(CapitalWatch, July 18, Hong Kong) As the world's major economies are pummeled by inflation and global tensions, China reported slowing growth in the second quarter.
Data released Friday showed that China's GDP only grew 0.4% compared to the same period last year, far below the forecasted 1%. It's also a significant drop compared to the first quarter's 4.8% growth.
The country's total GDP sank 2.6% compared to the previous quarter, well over the predicted 1.5% decline.
Although global conditions are weighing on markets across the board, China's strict lockdowns to curb the Covid-19 spread are taking a unique toll on consumerism.
Since March, China has been implementing sweeping lockdown measures, including a weeks-long closure of Shanghai. The limited mobility dealt significant blows to consumerism and supply chain management.
These developments will also have an impact on China's softening stance on financial policy. After a major crackdown across sectors in 2021, Beijing has started lightening its scrutiny and turning toward supportive policy for businesses. With the economic downturn, it's unclear how regulators will move forward.
China's disappointing growth added fuel to the fire of recession concerns. The Federal Reserve is continuing to raise interest rates, conflicts over Russian oil have kept prices high, and supply chain disruptions remain a ubiquitous challenge for businesses.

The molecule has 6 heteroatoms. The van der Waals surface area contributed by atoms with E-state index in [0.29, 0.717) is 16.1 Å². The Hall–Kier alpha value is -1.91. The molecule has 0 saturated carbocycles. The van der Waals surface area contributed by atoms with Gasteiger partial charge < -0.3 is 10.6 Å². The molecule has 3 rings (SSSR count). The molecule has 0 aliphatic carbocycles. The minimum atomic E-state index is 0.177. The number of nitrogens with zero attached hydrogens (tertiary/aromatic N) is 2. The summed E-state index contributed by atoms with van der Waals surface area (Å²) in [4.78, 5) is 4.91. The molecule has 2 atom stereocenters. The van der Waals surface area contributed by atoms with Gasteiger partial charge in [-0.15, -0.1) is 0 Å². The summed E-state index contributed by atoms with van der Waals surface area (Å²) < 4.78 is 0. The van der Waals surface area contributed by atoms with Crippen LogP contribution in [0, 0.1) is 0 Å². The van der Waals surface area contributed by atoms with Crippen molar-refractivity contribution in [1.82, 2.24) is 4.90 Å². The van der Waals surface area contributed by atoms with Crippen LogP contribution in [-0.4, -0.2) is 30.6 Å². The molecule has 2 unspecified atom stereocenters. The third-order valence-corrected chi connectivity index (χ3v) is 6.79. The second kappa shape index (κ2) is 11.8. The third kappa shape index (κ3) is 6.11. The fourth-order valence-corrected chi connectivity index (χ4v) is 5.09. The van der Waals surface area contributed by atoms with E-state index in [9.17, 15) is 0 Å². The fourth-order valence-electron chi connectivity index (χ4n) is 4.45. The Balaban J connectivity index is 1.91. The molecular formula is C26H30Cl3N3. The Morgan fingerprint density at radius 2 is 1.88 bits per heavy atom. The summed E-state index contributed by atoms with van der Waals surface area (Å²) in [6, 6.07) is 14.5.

Pessimism is widespread amid the slew of economic blows, but China's rising inflation isn't as bad as some of its peers'.
In June, China's industrial output grew almost 4% from the same month last year, a major boost from 0.7% in May.
Although consumerism was hit by lockdowns, retail sales recovered slightly in June with a 3.1% growth year-over-year and the fastest growth since Shanghai's lockdown was lifted. The country's fixed-asset investment also grew in the first six months of 2022, beating expectations and rising 6.1%.
Unemployment in China also fell in June to 5.5%, but unemployment for younger workers rose to a record-setting 19.3%.
Considering economic conditions both in China and worldwide, analysts say the country's previous goal of 5.5% capital growth in 2022 is not attainable and recovery will likely be slow.